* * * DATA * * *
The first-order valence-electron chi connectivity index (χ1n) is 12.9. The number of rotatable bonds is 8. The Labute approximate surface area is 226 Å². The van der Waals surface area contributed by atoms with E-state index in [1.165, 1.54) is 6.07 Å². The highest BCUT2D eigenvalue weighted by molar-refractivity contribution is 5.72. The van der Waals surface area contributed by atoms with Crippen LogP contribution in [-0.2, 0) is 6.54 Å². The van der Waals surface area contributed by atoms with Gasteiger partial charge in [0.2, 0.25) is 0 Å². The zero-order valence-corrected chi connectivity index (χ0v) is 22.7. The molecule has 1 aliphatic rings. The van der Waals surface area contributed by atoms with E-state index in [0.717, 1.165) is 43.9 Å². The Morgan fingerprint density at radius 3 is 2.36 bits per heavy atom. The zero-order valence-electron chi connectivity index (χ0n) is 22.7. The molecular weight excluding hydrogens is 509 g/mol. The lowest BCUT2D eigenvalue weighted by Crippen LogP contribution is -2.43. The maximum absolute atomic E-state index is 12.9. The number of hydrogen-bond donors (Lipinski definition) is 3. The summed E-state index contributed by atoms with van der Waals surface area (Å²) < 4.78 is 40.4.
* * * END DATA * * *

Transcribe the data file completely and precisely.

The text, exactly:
The first-order valence-electron chi connectivity index (χ1n) is 12.9. The number of rotatable bonds is 8. The Labute approximate surface area is 226 Å². The van der Waals surface area contributed by atoms with E-state index in [1.165, 1.54) is 6.07 Å². The highest BCUT2D eigenvalue weighted by molar-refractivity contribution is 5.72. The van der Waals surface area contributed by atoms with Crippen LogP contribution in [-0.2, 0) is 6.54 Å². The van der Waals surface area contributed by atoms with Gasteiger partial charge in [0.2, 0.25) is 0 Å². The zero-order valence-corrected chi connectivity index (χ0v) is 22.7. The molecule has 1 aliphatic rings. The van der Waals surface area contributed by atoms with E-state index in [0.717, 1.165) is 43.9 Å². The Morgan fingerprint density at radius 3 is 2.36 bits per heavy atom. The zero-order valence-electron chi connectivity index (χ0n) is 22.7. The molecular weight excluding hydrogens is 509 g/mol. The lowest BCUT2D eigenvalue weighted by Crippen LogP contribution is -2.43. The maximum absolute atomic E-state index is 12.9. The number of hydrogen-bond donors (Lipinski definition) is 3. The summed E-state index contributed by atoms with van der Waals surface area (Å²) < 4.78 is 40.4.